Tag Archives: Germany

Have Kids, Will…Hide My Tweezers!

I’m not sure what it is about my kids and tweezers, but good God, I can’t keep a decent set of them around here to save my life.  My eyebrows are such that if I go more than two days without plucking and tweezing them, I could easily be mistaken for Frida Kahlo.  Or Groucho Marx.  They’re unsightly!

On top of that, the males in my household seem determined to either ruin or confiscate every pair I buy.  They use them as some sort of tool that is not related to grooming.  Sure, they can be used to remove ticks–but please, not from the dog!  One of the grossest things I’ve found was a semi-smooshed dog tick impaled at the end of my tweezers just as I was about to remove the offending hairs above my eyes.  I don’t mind if my tweezers are used for removing splinters either, but no one around here likes to have their splinters pulled.  They’d rather use the soak and fester method.

So, how in the world my tweezers disappear, have the ends blunted and burred, or become pulled apart and warped, is beyond me.  These people confess to nothing.  It’s a mystery, and a terribly annoying one.  It’s not like they’re taking the cheap drugstore brand pairs either.  No, no, those aren’t good enough for their nefarious deeds.  They’re taking the $20 Tweezermans.

When I was in Germany last summer, I splurged on a really great pair of tweezers that I had kept hidden from everyone.  They were perfect in all their beautiful, German engineering…sharp, angled just right, and with a grip that exactly matched my preferred finger placement.  Wouldn’t you guess that the one time I left that supremely important instrument out, one of the boys took them, used them in some plot for destruction, and left them, useless, on the bathroom floor.  I cried.

No one admitted to any wrongdoing, and they all looked at me like I’m crazy when I started gesticulating with my arms about the importance of my having a decent set of tweezers.  “Don’t you know,” I pleaded, “that I will develop wooly caterpillars across my forehead if you all keep taking my tweezers?!”  They just don’t get it.

I’ve decided I need to buy a lock box or a safe for my prized possessions.  Some women safeguard their jewelry.  I covet my tweezers.

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Have Kids, Will…Savor My Own Childhood Memories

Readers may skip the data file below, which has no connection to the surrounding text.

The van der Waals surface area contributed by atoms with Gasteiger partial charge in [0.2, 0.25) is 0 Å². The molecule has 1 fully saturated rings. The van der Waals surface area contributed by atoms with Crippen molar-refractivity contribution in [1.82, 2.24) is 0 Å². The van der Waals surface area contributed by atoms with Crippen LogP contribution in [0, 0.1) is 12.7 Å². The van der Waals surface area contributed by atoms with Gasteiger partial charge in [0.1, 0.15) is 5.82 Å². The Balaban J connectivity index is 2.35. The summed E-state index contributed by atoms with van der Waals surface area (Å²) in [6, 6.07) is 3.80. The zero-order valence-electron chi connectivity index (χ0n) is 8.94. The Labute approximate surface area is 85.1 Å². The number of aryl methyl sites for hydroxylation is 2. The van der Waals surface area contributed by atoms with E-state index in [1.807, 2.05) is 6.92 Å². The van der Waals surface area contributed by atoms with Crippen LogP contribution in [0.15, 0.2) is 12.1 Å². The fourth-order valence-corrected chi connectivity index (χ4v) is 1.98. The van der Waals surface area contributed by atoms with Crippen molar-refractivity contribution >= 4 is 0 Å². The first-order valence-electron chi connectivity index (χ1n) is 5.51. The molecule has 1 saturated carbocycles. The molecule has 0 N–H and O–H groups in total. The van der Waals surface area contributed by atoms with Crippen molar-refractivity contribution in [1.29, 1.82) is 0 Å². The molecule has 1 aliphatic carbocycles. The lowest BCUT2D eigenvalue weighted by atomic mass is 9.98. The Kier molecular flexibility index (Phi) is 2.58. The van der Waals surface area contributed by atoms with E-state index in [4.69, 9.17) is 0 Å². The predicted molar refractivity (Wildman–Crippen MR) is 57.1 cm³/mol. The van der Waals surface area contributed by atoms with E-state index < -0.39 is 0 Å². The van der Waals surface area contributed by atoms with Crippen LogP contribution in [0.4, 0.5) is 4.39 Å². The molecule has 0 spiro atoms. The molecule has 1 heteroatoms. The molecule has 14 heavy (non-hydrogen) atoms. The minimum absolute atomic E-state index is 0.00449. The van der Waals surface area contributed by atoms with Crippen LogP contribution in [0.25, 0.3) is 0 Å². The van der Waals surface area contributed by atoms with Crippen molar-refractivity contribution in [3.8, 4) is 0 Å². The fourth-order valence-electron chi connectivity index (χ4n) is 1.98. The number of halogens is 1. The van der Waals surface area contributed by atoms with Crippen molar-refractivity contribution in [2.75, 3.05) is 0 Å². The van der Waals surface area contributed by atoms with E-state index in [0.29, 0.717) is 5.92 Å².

While having dinner at The Aachener Brauhaus, a traditional tavern in Aachen, Germany–my great-grandmother’s hometown–I was suddenly reminded of my grandparents’ house in Pennsylvania.  Taking in my surroundings, my senses jolted with recognition.  The dark, grainy oak of the benches and moldings; the smell of sauerkraut, cigarettes, and beer; the sound of many voices, mostly the baritone of men blending together into a hypnotic hum, all became a blanket that wrapped warmly around me as I sat eating a plate of sauerbraten with red cabbage and potatoes. The jovial faces and sometimes boisterous conversations that surrounded me lent a feeling of comfort and familiarity.

My grandparents had 12 children, who in turn produced about 50 of my first cousins–no small feat.  Their home, when we visited, was always bustling with the activity of multiple family members visiting at once.  There was lively conversation, plenty of booze, massive, steaming bowls of either spaghetti or stuffed cabbage rolls–anything that could feed a large crowd, and an abundance of children running through the house playing hide-and-seek.  As the evenings wore on, someone would inevitably pull out a guitar or my grandmother would sit at the piano after being coaxed into playing Flight of the Bumblebee, an amazing song to hear and watch being played. The music would fill the living room and spill out onto the wraparound porch, where even more family members were catching up and swapping tales under the dim porch lights.  As a child, I didn’t often recognize the songs being played as my uncles would croon along to the guitar, but the sounds were soothing (and amusing as more imbibing took place).